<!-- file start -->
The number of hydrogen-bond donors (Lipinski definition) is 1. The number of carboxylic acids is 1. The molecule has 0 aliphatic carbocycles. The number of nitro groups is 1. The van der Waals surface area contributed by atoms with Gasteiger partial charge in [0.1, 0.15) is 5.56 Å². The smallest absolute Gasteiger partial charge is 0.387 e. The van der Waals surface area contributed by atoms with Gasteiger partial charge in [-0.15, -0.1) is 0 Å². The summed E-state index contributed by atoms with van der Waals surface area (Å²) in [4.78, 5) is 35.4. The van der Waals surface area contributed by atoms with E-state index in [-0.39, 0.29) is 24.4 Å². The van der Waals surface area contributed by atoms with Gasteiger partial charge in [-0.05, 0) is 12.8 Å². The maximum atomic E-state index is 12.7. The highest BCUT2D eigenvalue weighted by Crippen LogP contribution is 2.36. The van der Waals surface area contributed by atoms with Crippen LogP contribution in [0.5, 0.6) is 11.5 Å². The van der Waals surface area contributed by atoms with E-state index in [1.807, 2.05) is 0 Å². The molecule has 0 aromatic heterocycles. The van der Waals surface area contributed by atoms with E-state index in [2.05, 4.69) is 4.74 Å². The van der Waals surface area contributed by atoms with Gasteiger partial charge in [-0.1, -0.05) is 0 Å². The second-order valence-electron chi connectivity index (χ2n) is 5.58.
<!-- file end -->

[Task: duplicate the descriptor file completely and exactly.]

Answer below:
The number of hydrogen-bond donors (Lipinski definition) is 1. The number of carboxylic acids is 1. The molecule has 0 aliphatic carbocycles. The number of nitro groups is 1. The van der Waals surface area contributed by atoms with Gasteiger partial charge in [0.1, 0.15) is 5.56 Å². The smallest absolute Gasteiger partial charge is 0.387 e. The van der Waals surface area contributed by atoms with Gasteiger partial charge in [-0.15, -0.1) is 0 Å². The summed E-state index contributed by atoms with van der Waals surface area (Å²) in [4.78, 5) is 35.4. The van der Waals surface area contributed by atoms with E-state index in [-0.39, 0.29) is 24.4 Å². The van der Waals surface area contributed by atoms with Gasteiger partial charge in [-0.05, 0) is 12.8 Å². The maximum atomic E-state index is 12.7. The highest BCUT2D eigenvalue weighted by Crippen LogP contribution is 2.36. The van der Waals surface area contributed by atoms with Crippen LogP contribution in [0.5, 0.6) is 11.5 Å². The van der Waals surface area contributed by atoms with E-state index in [1.807, 2.05) is 0 Å². The molecule has 0 aromatic heterocycles. The van der Waals surface area contributed by atoms with E-state index in [2.05, 4.69) is 4.74 Å². The van der Waals surface area contributed by atoms with Gasteiger partial charge in [-0.1, -0.05) is 0 Å². The second-order valence-electron chi connectivity index (χ2n) is 5.58.